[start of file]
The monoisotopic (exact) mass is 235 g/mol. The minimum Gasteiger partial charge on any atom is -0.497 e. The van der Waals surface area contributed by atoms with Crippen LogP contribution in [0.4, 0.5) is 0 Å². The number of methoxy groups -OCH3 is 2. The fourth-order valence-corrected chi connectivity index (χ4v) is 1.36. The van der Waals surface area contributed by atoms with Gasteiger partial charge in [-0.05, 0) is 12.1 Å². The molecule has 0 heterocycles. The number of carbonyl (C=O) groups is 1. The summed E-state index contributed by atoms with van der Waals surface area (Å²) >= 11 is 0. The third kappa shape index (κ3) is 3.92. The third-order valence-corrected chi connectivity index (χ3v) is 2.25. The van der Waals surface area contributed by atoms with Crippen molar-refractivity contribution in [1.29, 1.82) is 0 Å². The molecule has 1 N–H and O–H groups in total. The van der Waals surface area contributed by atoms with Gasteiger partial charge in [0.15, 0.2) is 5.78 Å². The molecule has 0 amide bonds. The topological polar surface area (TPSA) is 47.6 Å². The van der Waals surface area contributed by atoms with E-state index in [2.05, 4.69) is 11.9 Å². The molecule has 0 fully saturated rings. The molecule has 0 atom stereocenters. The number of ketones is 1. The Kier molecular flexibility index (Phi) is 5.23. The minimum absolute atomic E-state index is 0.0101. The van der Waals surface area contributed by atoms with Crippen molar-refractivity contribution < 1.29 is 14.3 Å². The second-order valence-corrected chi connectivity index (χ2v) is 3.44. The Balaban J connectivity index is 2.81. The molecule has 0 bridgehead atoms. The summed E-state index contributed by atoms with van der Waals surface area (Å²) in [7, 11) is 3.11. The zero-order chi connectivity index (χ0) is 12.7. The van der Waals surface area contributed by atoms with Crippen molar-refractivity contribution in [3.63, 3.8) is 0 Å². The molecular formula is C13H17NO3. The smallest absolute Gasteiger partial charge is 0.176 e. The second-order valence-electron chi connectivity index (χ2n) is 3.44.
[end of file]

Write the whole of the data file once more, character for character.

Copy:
The monoisotopic (exact) mass is 235 g/mol. The minimum Gasteiger partial charge on any atom is -0.497 e. The van der Waals surface area contributed by atoms with Crippen LogP contribution in [0.4, 0.5) is 0 Å². The number of methoxy groups -OCH3 is 2. The fourth-order valence-corrected chi connectivity index (χ4v) is 1.36. The van der Waals surface area contributed by atoms with Gasteiger partial charge in [-0.05, 0) is 12.1 Å². The molecule has 0 heterocycles. The number of carbonyl (C=O) groups is 1. The summed E-state index contributed by atoms with van der Waals surface area (Å²) >= 11 is 0. The third kappa shape index (κ3) is 3.92. The third-order valence-corrected chi connectivity index (χ3v) is 2.25. The van der Waals surface area contributed by atoms with Crippen molar-refractivity contribution in [1.29, 1.82) is 0 Å². The molecule has 1 N–H and O–H groups in total. The van der Waals surface area contributed by atoms with Gasteiger partial charge in [0.15, 0.2) is 5.78 Å². The molecule has 0 amide bonds. The topological polar surface area (TPSA) is 47.6 Å². The van der Waals surface area contributed by atoms with E-state index in [2.05, 4.69) is 11.9 Å². The molecule has 0 fully saturated rings. The molecule has 0 atom stereocenters. The number of ketones is 1. The Kier molecular flexibility index (Phi) is 5.23. The minimum absolute atomic E-state index is 0.0101. The van der Waals surface area contributed by atoms with Crippen molar-refractivity contribution < 1.29 is 14.3 Å². The second-order valence-corrected chi connectivity index (χ2v) is 3.44. The Balaban J connectivity index is 2.81. The molecule has 0 bridgehead atoms. The summed E-state index contributed by atoms with van der Waals surface area (Å²) in [7, 11) is 3.11. The zero-order chi connectivity index (χ0) is 12.7. The van der Waals surface area contributed by atoms with Crippen molar-refractivity contribution in [3.63, 3.8) is 0 Å². The molecular formula is C13H17NO3. The smallest absolute Gasteiger partial charge is 0.176 e. The second-order valence-electron chi connectivity index (χ2n) is 3.44.